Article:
The Hypnotistby Lars Kepler
Prepare for The Hypnotist to cast its spell
In the frigid clime of Tumba, Sweden, a gruesome triple homicide attracts the interest of Detective Inspector Joona Linna, who demands to investigate the murders. The killer is still at large, and there’s only one surviving witness—the boy whose family was killed before his eyes./b>/i>… See more details below
Prepare for The Hypnotist to cast its spell
In the frigid clime of Tumba, Sweden, a gruesome triple homicide attracts the interest of Detective Inspector Joona Linna, who demands to investigate the murders. The killer is still at large, and there’s only one surviving witness—the boy whose family was killed before his eyes. Whoever committed the crimes wanted this boy to die: he’s suffered more than one hundred knife wounds and lapsed into a state of shock. Desperate for information, Linna sees only one option: hypnotism. He enlists Dr. Erik Maria Bark to mesmerize the boy, hoping to discover the killer through his eyes.
It’s the sort of work that Bark has sworn he would never do again—ethically dubious and psychically scarring. When he breaks his promise and hypnotizes the victim, a long and terrifying chain of events begins to unfurl.
An international sensation, The Hypnotist is set to appear in thirty-seven countries, and it has landed at the top of bestseller lists wherever it’s been published—in France, Holland, Germany, Spain, Italy, Denmark. Now it’s America’s turn. Combining the addictive power of the Stieg Larsson trilogy with the storytelling drive of The Silence of the Lambs, this adrenaline-drenched thriller is spellbinding from its very first page.
“One convincing psychotic is about as much as most thriller writers can handle, but Kepler delivers them by the roomful. It makes you wonder where the Swedes have been keeping him/them all this time. I imagine a cabal of nefarious Stockholm publishers loading bulk orders of Larsson onto cargo planes bound for the U.S. while they rub their hands together over a copy of The Hypnotist stamped Not for Export. It’s that good. It’s the hard stuff.” —Lev Grossman, Time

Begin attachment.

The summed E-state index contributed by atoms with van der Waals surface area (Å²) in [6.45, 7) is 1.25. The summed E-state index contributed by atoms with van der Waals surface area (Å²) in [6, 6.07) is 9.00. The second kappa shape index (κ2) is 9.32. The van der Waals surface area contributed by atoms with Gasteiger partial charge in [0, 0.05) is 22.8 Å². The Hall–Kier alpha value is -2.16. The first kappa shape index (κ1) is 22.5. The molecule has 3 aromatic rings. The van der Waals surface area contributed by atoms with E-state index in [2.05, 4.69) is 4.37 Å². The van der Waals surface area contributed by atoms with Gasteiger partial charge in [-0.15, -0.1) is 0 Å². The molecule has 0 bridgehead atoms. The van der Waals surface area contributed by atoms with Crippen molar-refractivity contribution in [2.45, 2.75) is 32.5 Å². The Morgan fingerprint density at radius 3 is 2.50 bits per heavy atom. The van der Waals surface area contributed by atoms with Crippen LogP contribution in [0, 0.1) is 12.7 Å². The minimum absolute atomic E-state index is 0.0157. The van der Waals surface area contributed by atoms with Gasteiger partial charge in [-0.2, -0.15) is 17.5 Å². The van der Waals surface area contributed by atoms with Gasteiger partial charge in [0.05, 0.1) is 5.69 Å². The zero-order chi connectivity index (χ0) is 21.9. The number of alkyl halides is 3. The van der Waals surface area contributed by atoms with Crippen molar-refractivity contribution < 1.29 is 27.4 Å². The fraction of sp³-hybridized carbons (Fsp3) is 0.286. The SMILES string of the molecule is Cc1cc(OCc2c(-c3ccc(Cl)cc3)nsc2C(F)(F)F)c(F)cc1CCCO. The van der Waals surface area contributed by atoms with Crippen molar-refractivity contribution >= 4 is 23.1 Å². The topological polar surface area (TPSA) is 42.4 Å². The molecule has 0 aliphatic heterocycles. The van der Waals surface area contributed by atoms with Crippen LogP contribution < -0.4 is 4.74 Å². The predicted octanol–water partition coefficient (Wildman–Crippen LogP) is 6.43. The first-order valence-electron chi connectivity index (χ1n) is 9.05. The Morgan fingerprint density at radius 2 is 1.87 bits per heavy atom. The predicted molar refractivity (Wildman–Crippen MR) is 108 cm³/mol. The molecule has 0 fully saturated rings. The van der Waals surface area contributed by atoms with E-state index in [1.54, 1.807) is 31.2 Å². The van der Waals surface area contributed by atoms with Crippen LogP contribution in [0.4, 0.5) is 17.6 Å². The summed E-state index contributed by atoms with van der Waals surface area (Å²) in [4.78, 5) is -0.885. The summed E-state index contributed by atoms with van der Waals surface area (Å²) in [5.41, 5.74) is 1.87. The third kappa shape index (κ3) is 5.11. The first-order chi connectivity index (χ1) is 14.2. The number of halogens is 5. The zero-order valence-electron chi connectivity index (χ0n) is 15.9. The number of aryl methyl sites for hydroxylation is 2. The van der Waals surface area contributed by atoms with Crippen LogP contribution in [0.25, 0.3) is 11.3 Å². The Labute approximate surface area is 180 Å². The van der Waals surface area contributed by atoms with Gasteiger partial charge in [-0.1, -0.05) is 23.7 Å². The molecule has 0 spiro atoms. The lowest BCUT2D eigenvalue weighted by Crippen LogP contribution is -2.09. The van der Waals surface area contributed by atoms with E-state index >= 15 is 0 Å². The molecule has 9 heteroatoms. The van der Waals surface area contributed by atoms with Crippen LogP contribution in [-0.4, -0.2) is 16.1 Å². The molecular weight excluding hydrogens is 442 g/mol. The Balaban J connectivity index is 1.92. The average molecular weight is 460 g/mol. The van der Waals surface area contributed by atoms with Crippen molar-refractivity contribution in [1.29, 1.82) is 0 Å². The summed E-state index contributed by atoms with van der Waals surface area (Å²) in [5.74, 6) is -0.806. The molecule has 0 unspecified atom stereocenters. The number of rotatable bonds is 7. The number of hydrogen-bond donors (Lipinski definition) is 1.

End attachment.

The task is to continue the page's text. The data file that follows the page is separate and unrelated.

“A worthy addition to the ever-expanding ranks of Scandinavian crime fiction. Expect caffeinated beverages, inclement weather, and severed limbs.” —Entertainment Weekly
“Maximum intensity, both psychological and physical, is packed into [this] story.” —New York
“A gripping series of twists and turns . . . a natural successor to the Stieg Larsson series.” —Parade
“Full of surprises and more than enough twists to keep those pages turning well into the night.” —NPR.com
“A new star enters the firmament of Scandinavian thrillerdom, joining the likes of Larsson, Nesbø and Mankell.” —Kirkus Reviews
“Does the world really need another Swedish thriller? The spellbinding exploits of Detective Inspector Joona Linna and the hypnotist he hires to solve a murder make the answer clear.” —People